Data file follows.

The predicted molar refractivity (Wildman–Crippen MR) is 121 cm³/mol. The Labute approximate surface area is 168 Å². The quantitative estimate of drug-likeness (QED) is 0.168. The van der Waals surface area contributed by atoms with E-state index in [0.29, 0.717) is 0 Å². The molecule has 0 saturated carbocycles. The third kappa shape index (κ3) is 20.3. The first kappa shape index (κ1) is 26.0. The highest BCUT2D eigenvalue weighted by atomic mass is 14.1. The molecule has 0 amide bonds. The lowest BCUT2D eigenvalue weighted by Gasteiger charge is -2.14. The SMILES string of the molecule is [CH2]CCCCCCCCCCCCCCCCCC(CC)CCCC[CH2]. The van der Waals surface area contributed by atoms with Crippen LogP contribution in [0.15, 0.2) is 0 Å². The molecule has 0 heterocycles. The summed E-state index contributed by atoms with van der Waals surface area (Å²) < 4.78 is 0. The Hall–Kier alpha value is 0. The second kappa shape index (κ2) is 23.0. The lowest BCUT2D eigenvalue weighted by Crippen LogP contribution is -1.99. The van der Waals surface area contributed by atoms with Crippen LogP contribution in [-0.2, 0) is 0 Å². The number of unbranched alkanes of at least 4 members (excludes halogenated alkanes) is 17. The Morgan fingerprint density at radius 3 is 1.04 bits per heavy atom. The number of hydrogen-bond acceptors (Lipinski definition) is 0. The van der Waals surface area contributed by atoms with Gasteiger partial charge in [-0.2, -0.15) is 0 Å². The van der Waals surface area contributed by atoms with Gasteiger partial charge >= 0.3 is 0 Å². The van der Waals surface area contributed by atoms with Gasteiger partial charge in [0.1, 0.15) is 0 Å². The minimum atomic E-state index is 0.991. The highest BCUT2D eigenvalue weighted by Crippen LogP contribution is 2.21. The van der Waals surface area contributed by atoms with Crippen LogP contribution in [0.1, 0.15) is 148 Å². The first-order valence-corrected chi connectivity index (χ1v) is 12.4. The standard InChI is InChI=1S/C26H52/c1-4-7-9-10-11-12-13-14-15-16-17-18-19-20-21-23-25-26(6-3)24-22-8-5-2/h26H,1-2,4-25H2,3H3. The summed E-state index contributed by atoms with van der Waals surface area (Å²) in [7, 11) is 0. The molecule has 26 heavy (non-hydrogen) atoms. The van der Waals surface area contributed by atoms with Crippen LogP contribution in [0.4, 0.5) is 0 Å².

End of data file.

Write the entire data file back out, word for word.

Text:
The predicted molar refractivity (Wildman–Crippen MR) is 121 cm³/mol. The Labute approximate surface area is 168 Å². The quantitative estimate of drug-likeness (QED) is 0.168. The van der Waals surface area contributed by atoms with E-state index in [0.29, 0.717) is 0 Å². The molecule has 0 saturated carbocycles. The third kappa shape index (κ3) is 20.3. The first kappa shape index (κ1) is 26.0. The highest BCUT2D eigenvalue weighted by atomic mass is 14.1. The molecule has 0 amide bonds. The lowest BCUT2D eigenvalue weighted by Gasteiger charge is -2.14. The SMILES string of the molecule is [CH2]CCCCCCCCCCCCCCCCCC(CC)CCCC[CH2]. The van der Waals surface area contributed by atoms with Crippen LogP contribution in [0.15, 0.2) is 0 Å². The molecule has 0 heterocycles. The summed E-state index contributed by atoms with van der Waals surface area (Å²) < 4.78 is 0. The Hall–Kier alpha value is 0. The second kappa shape index (κ2) is 23.0. The lowest BCUT2D eigenvalue weighted by Crippen LogP contribution is -1.99. The van der Waals surface area contributed by atoms with Crippen LogP contribution in [-0.2, 0) is 0 Å². The number of unbranched alkanes of at least 4 members (excludes halogenated alkanes) is 17. The Morgan fingerprint density at radius 3 is 1.04 bits per heavy atom. The number of hydrogen-bond acceptors (Lipinski definition) is 0. The van der Waals surface area contributed by atoms with Gasteiger partial charge in [-0.2, -0.15) is 0 Å². The van der Waals surface area contributed by atoms with Gasteiger partial charge >= 0.3 is 0 Å². The van der Waals surface area contributed by atoms with Gasteiger partial charge in [0.1, 0.15) is 0 Å². The minimum atomic E-state index is 0.991. The highest BCUT2D eigenvalue weighted by Crippen LogP contribution is 2.21. The van der Waals surface area contributed by atoms with Crippen LogP contribution in [0.1, 0.15) is 148 Å². The first-order valence-corrected chi connectivity index (χ1v) is 12.4. The standard InChI is InChI=1S/C26H52/c1-4-7-9-10-11-12-13-14-15-16-17-18-19-20-21-23-25-26(6-3)24-22-8-5-2/h26H,1-2,4-25H2,3H3. The summed E-state index contributed by atoms with van der Waals surface area (Å²) in [7, 11) is 0. The molecule has 26 heavy (non-hydrogen) atoms. The van der Waals surface area contributed by atoms with Crippen LogP contribution in [0.4, 0.5) is 0 Å².